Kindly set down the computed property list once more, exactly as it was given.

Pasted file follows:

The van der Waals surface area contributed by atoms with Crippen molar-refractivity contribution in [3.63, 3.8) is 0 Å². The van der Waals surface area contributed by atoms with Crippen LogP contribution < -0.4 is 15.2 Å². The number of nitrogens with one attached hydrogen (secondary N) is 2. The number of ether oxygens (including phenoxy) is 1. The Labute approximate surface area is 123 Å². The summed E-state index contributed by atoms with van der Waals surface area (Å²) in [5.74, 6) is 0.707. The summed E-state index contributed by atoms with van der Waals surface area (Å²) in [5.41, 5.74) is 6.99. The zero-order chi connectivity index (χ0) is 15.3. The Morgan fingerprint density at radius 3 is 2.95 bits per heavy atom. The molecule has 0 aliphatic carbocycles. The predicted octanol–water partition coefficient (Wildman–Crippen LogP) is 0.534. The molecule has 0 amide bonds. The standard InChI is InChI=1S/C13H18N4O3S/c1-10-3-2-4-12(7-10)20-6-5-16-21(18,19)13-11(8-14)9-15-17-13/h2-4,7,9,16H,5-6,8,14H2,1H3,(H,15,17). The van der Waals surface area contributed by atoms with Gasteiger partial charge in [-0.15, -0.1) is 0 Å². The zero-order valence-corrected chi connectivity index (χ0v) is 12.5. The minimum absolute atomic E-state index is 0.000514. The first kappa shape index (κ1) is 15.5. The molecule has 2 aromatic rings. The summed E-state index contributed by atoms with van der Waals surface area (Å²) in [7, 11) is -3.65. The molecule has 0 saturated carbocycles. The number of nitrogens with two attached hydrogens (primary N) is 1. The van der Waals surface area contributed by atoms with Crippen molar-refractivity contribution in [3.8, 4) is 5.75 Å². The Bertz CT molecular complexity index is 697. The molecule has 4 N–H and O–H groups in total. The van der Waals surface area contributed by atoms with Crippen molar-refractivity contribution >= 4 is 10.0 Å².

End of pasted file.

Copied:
The van der Waals surface area contributed by atoms with Crippen molar-refractivity contribution in [3.63, 3.8) is 0 Å². The van der Waals surface area contributed by atoms with Crippen LogP contribution < -0.4 is 15.2 Å². The number of nitrogens with one attached hydrogen (secondary N) is 2. The number of ether oxygens (including phenoxy) is 1. The Labute approximate surface area is 123 Å². The summed E-state index contributed by atoms with van der Waals surface area (Å²) in [5.74, 6) is 0.707. The summed E-state index contributed by atoms with van der Waals surface area (Å²) in [5.41, 5.74) is 6.99. The zero-order chi connectivity index (χ0) is 15.3. The Morgan fingerprint density at radius 3 is 2.95 bits per heavy atom. The molecule has 0 aliphatic carbocycles. The predicted octanol–water partition coefficient (Wildman–Crippen LogP) is 0.534. The molecule has 0 amide bonds. The standard InChI is InChI=1S/C13H18N4O3S/c1-10-3-2-4-12(7-10)20-6-5-16-21(18,19)13-11(8-14)9-15-17-13/h2-4,7,9,16H,5-6,8,14H2,1H3,(H,15,17). The van der Waals surface area contributed by atoms with Gasteiger partial charge in [-0.15, -0.1) is 0 Å². The zero-order valence-corrected chi connectivity index (χ0v) is 12.5. The minimum absolute atomic E-state index is 0.000514. The first kappa shape index (κ1) is 15.5. The molecule has 2 aromatic rings. The summed E-state index contributed by atoms with van der Waals surface area (Å²) in [7, 11) is -3.65. The molecule has 0 saturated carbocycles. The number of nitrogens with two attached hydrogens (primary N) is 1. The van der Waals surface area contributed by atoms with Crippen molar-refractivity contribution in [3.8, 4) is 5.75 Å². The Bertz CT molecular complexity index is 697. The molecule has 4 N–H and O–H groups in total. The van der Waals surface area contributed by atoms with Crippen molar-refractivity contribution >= 4 is 10.0 Å².